Boeing Co is facing growing pressure in Washington as U.S. lawmakers called for executives to testify about two crashed 737 MAX jets while the world’s biggest planemaker worked on returning the grounded fleet to the skies.
The Senate hearing, at an unspecified date, would be the first time that a U.S. congressional committee has called Boeing executives to appear for questioning about 737 MAX passenger plane crashes in October in Indonesia and March 10 in Ethiopia.
On March 27, the same panel, the Senate Commerce subcommittee on aviation and space, also will question U.S. Federal Aviation Administration (FAA) officials. They will likely be asked why the regulator agreed to certify the MAX planes in March 2017 without requiring extensive additional training.
Meanwhile, the FAA on Wednesday sent a notification to global aviation authorities saying the installation of Boeing’s new automatic flight software in the grounded jets and related training was a priority for the agency.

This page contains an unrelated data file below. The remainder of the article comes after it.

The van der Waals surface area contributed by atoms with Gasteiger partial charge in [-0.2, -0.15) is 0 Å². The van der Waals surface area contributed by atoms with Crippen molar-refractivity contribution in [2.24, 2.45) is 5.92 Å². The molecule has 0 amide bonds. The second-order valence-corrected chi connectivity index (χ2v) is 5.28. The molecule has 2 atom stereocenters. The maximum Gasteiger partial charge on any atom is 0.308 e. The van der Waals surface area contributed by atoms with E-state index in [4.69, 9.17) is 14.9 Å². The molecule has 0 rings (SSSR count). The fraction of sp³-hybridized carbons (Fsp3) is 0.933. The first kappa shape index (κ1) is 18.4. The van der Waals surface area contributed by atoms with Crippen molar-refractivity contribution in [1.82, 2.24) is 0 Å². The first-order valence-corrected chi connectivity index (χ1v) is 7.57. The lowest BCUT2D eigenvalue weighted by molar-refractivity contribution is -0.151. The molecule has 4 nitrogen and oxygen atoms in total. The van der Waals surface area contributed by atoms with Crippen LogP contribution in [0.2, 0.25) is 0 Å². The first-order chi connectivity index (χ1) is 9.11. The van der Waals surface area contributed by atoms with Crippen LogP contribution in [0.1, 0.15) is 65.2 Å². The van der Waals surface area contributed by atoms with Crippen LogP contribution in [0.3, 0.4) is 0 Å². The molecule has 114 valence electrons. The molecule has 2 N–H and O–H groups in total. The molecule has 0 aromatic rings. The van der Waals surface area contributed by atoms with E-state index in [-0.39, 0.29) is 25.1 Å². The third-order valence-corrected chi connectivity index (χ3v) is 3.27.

Boeing was sued on Wednesday in federal court in Chicago by the estate of one of the Lion Air crash victims in which the plaintiffs referred to the Ethiopian crash to support a wrongful death claim against the company. A Boeing spokesman said the company does not respond to, or comment on, questions concerning legal matters.
Also on Wednesday, the Seattle Times reported the Federal Bureau of Investigation was joining the investigation into the MAX’s certification. An FBI spokeswoman in Seattle would neither confirm nor deny that it was a part of any investigation.
Criminal prosecutors at the U.S. Justice Department, who are also investigating the FAA’s oversight of Boeing, have issued multiple subpoenas to Boeing in an effort to find out more about how the MAX was certified and marketed, CNN reported late on Wednesday, citing sources briefed on the matter.
Meanwhile, the Pentagon Inspector General said it would investigate a complaint that Acting U.S. Secretary of Defense Patrick Shanahan, a former Boeing executive, violated ethical rules by allegedly promoting Boeing while in office.